They understood that the free commune would be henceforth the medium in which the ideas of modern Socialism may come to realization. The free agro-industrial communes, of which so much was spoken inneed not be small phalansteries, or small communities of persons. They must be vast agglomerations, like Paris, or, still better, small territories. These communes would federate, even irrespectively of national frontiers like the Cinque Ports, or the Hansa ; and large labour associations might come into existence for the inter-communal service of the railways, the docks, and so on.
Such were the ideas which began vaguely to circulate after amongst the thinking working-men, especially in the Latin countries. In some such organization, the details of which life itself would settle, the labour circles of these countries saw the medium through which Socialist forms of life could find a much easier realization than through the Collectivist system of the State Socialists. Krolotkin are the ideas to which I have endeavoured to give a more or less definite expression in this book.
Looking back now at the years that have passed since ot book was written, I can say in full conscience that its leading ideas must have been correct.
The State Socialism of the collectivist system has certainly made some progress. State railways, Ktopotkin banking, bdead State trade in spirits have been introduced here and there.
But every step made in this direction, even though it resulted in the cheapening of a given commodity, was found to be a new obstacle in the struggle of the working-men for their emancipation. On the other side, we see that countless attempts have been made all over Europe and America, the leading idea of which is, on the one side, to get into the hands of the working-men themselves wide branches of production, and, on the other side, always to widen in the cities the circles of the functions which the city performs in the interest of its inhabitants.
Trade-unionism, with a growing tendency towards organizing the different trades internationally, and of being not only an instrument for improving the conditions of labour, but also to become an organization which might, at a given moment, take into its hands the management of production; Co-operativism, both for production and for distribution, both in industry and agriculture, and attempts at combining both sorts of co-operation in experimental colonies; and finally, the immensely varied field of the so-called Municipal Socialism — these are the three directions in which the greatest amount of creative power has been developed lately.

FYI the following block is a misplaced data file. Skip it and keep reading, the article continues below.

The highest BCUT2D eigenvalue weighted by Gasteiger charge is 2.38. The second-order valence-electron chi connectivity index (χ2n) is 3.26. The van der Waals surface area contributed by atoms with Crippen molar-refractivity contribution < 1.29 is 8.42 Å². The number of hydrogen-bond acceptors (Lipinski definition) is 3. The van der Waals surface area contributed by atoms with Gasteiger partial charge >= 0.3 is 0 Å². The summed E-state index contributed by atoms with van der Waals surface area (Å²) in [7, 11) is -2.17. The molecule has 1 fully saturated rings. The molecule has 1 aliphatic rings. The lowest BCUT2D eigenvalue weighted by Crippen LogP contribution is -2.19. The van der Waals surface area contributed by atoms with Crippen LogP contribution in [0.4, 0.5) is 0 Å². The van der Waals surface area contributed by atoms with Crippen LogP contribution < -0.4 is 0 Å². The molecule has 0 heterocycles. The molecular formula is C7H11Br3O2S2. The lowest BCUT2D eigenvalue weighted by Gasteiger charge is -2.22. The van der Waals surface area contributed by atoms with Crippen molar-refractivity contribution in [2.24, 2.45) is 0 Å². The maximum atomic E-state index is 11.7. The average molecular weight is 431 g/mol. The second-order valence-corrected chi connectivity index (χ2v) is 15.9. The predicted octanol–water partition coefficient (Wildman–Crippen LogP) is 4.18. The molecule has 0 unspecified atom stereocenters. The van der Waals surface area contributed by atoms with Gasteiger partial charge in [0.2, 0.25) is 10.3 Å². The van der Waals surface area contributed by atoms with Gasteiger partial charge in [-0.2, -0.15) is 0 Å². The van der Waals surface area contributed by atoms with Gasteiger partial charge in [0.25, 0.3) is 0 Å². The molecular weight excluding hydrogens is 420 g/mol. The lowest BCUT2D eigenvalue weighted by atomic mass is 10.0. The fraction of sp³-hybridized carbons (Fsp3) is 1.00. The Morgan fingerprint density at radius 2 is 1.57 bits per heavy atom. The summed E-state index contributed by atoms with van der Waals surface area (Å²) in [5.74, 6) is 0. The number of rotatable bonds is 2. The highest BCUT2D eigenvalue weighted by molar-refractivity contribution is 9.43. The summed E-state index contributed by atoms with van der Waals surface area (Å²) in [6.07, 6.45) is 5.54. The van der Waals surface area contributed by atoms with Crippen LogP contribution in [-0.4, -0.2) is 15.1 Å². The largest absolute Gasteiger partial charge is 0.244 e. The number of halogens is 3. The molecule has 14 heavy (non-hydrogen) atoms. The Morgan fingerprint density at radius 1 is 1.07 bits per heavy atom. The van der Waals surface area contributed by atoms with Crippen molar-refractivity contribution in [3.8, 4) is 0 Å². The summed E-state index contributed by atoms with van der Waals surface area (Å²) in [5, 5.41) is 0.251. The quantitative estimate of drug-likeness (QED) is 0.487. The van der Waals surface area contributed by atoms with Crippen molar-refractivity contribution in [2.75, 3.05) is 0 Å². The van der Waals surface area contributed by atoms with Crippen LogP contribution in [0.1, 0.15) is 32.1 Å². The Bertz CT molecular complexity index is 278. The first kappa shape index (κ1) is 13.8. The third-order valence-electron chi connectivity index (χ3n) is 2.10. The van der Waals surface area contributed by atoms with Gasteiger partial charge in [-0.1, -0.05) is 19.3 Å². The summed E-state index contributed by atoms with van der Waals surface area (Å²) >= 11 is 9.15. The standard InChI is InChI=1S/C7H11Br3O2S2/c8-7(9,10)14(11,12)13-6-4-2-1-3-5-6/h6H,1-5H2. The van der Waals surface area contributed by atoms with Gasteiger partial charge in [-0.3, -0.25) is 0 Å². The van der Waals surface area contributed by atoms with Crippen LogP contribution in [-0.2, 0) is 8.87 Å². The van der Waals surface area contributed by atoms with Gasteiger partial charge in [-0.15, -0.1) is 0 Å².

Of course, none of these may, in any degree, kropotkiin taken as a substitute for Communism, or even for Socialism, both of which imply the common possession of the instruments of production.
The Conquest of Bread
But we certainly must look at all the just-mentioned attempts as upon experiments — like those which Keopotkin, Fourier, and Saint Simon tried in their colonies — experiments which prepare human thought to conceive some of the practical forms in which a communist society might find its expression.
The synthesis of all these partial experiments will kropotkn to be made some day by the constructive genius of some one of the civilized nations, and it will be done. But samples of the bricks out of which the great synthetic building will have to be built, and even samples of some of its rooms, are being prepared by the immense effort of the constructive genius of man.
The human race has travelled far since, those bygone ages when men used to fashion their rude implements of flint, and lived on the precarious spoils of the chase, leaving to their children for their only heritage a shelter beneath the rocks, some poor utensils — and Nature, vast, ununderstood, and terrific, with whom they had to fight for their wretched existence.
During the agitated times which have elapsed since, and which have lasted for many thousand years, mankind has nevertheless amassed untold treasures. It has cleared the land, dried brear marshes, pierced the forests, made roads; it has been building, inventing, observing, reasoning; it has created a complex machinery, wrested her secrets from Nature, and finally it has made a servant of steam. And the result is, that now the child of the civilized man finds ready, at its birth, to his hand an immense capital accumulated by those who have gone before him.